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The Importance of Condition – A guide to Stanley Gibbons’ definition of ‘fine’

The Importance of Condition – A guide to Stanley Gibbons’ definition of ‘fine’

 

The prices in the Stanley Gibbons Catalogues are for stamps in ‘fine condition’ – but what exactly does ‘fine’ mean, and what effect might a slight defect have upon the price?



 

News-Antique.com - Dec 15,2010 - We visit Stanley Gibbons Specialist Stamp Department to find out what exactly, ‘fine’ means and how slight defects may affect
the price.

To quote in full the relevant paragraph in the introduction to the
current Stanley Gibbons Commonwealth and British Empire Stamps
Catalogue;

‘The prices quoted in this catalogue are the estimated selling prices of
Stanley Gibbons Ltd at the time of publication. They are, unless it is
specifically stated otherwise, for examples in fine condition for the
issue concerned. Superb examples are worth more, those of a lower
quality, considerably less This single paragraph is probably the most significant piece of
information in the entire catalogue – but one that is frequently ignored
or forgotten. The big question, of course, is just how much more is
‘more’ and how much less is ‘less’? Not surprisingly, the ability to
answer that question depends on experience.

A knowledgeable philatelist will be able to assess fairly quickly what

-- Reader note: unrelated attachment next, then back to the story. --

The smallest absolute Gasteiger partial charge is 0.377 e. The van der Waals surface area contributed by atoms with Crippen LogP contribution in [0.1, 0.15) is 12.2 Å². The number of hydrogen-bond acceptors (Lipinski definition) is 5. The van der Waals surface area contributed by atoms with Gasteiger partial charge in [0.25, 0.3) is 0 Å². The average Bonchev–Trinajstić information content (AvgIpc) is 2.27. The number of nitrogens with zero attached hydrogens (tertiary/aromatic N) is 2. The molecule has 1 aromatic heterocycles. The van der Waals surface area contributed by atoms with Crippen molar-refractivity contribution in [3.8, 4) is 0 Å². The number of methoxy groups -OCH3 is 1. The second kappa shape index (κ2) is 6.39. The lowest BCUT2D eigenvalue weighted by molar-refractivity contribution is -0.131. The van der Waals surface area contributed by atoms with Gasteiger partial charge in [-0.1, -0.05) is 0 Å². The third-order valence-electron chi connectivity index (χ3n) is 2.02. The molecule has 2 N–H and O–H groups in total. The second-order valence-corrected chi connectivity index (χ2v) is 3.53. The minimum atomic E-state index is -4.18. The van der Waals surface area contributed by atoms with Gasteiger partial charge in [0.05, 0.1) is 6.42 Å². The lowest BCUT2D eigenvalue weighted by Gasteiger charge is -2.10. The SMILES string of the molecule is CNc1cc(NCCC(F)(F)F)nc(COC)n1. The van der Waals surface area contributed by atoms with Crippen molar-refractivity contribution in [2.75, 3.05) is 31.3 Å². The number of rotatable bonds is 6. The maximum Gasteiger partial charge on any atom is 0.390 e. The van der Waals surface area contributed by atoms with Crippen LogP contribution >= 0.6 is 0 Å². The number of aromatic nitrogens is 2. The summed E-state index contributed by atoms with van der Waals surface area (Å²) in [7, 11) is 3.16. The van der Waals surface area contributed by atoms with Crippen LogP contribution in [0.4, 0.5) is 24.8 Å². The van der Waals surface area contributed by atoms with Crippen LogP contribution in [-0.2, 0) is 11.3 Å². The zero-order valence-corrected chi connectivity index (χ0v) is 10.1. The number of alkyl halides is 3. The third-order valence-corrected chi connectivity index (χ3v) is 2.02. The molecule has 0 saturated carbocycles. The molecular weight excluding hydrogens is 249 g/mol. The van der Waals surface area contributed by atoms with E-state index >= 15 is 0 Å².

the price of a particular stamp should be in relation to that quoted in
the catalogue. Many sellers, however, both professional and collector,
find it simpler to price items for sale by a standard percentage of
‘catalogue’; probably only marking down those that are actually damaged.
This can mean that stamps in better than ‘fine’ condition are
underpriced, while poorer ones are too expensive; something which buyers
need to bear in mind.

Talking to the experts, it quickly becomes obvious that every single
feature of a stamp needs to be considered separately before a judgement
on its overall condition can be passed. So this article will look at
each of those features individually, before drawing them all together
and attempting to assess how much more than catalogue price a superb
example might be worth and, conversely, how low a price should be put on
one of lower quality.

Gum

This would seem to be a relatively easy one – after all it says in the catalogue;

‘The prices for unused stamps of Queen Victoria to King George V are for
lightly hinged examples. Unused prices for King Edward VIII to Queen
Elizabeth issues are for unmounted mint.’

Well, at least the definition of unmounted is pretty clear, while
lightly hinged means, in theory, a single hinge mark, although,
apparently, two or three might be acceptable if the hinges have been
lightly applied and carefully removed.

The stamps printed by De La Rue for the majority of Colonial postal
administrations during the first three decades of the twentieth century
have stood up reasonably well to stamp hinges, so finding lightly
mounted examples of such stamps should not be too difficult. However,
Canadian stamps, for example, which were printed on softer paper and had
thicker gum, are more difficult to find in fine mounted condition and
should be valued accordingly.

Heavier hinging is acceptable for stamps issued before around 1890 but
the majority of the gum should be clear and ‘unblemished’. If the stamp
has been mounted on a number of occasions or if there is

 

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http://news-antique.com/?id=795794&keys=penny-stamp-gibbons-cat...

 

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